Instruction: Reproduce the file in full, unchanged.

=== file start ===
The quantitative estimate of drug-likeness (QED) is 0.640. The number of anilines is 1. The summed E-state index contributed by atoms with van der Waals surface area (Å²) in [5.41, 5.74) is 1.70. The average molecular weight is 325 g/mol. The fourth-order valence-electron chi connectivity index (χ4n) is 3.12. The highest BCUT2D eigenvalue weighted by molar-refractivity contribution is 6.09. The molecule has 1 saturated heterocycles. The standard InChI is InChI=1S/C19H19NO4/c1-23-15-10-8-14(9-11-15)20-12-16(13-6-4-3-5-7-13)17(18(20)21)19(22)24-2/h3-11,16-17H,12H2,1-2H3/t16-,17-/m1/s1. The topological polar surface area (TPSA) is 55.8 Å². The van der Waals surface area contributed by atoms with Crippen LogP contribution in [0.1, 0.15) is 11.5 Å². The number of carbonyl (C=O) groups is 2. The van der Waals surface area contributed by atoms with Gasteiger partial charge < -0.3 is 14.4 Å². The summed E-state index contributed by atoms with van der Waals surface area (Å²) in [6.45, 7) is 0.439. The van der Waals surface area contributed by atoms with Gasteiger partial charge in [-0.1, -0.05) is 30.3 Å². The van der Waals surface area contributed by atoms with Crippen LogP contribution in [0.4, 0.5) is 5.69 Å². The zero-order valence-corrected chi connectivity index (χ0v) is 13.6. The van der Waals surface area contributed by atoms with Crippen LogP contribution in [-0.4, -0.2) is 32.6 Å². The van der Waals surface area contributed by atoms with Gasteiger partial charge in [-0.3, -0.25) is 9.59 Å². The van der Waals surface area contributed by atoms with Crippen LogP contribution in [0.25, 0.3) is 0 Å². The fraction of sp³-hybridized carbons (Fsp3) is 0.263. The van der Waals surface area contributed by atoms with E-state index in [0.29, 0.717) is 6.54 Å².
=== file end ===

The quantitative estimate of drug-likeness (QED) is 0.640. The number of anilines is 1. The summed E-state index contributed by atoms with van der Waals surface area (Å²) in [5.41, 5.74) is 1.70. The average molecular weight is 325 g/mol. The fourth-order valence-electron chi connectivity index (χ4n) is 3.12. The highest BCUT2D eigenvalue weighted by molar-refractivity contribution is 6.09. The molecule has 1 saturated heterocycles. The standard InChI is InChI=1S/C19H19NO4/c1-23-15-10-8-14(9-11-15)20-12-16(13-6-4-3-5-7-13)17(18(20)21)19(22)24-2/h3-11,16-17H,12H2,1-2H3/t16-,17-/m1/s1. The topological polar surface area (TPSA) is 55.8 Å². The van der Waals surface area contributed by atoms with Crippen LogP contribution in [0.1, 0.15) is 11.5 Å². The number of carbonyl (C=O) groups is 2. The van der Waals surface area contributed by atoms with Gasteiger partial charge < -0.3 is 14.4 Å². The summed E-state index contributed by atoms with van der Waals surface area (Å²) in [6.45, 7) is 0.439. The van der Waals surface area contributed by atoms with Gasteiger partial charge in [-0.1, -0.05) is 30.3 Å². The van der Waals surface area contributed by atoms with Crippen LogP contribution in [0.4, 0.5) is 5.69 Å². The zero-order valence-corrected chi connectivity index (χ0v) is 13.6. The van der Waals surface area contributed by atoms with Crippen LogP contribution in [-0.4, -0.2) is 32.6 Å². The van der Waals surface area contributed by atoms with Gasteiger partial charge in [-0.3, -0.25) is 9.59 Å². The van der Waals surface area contributed by atoms with Crippen LogP contribution in [0.25, 0.3) is 0 Å². The fraction of sp³-hybridized carbons (Fsp3) is 0.263. The van der Waals surface area contributed by atoms with E-state index in [0.29, 0.717) is 6.54 Å².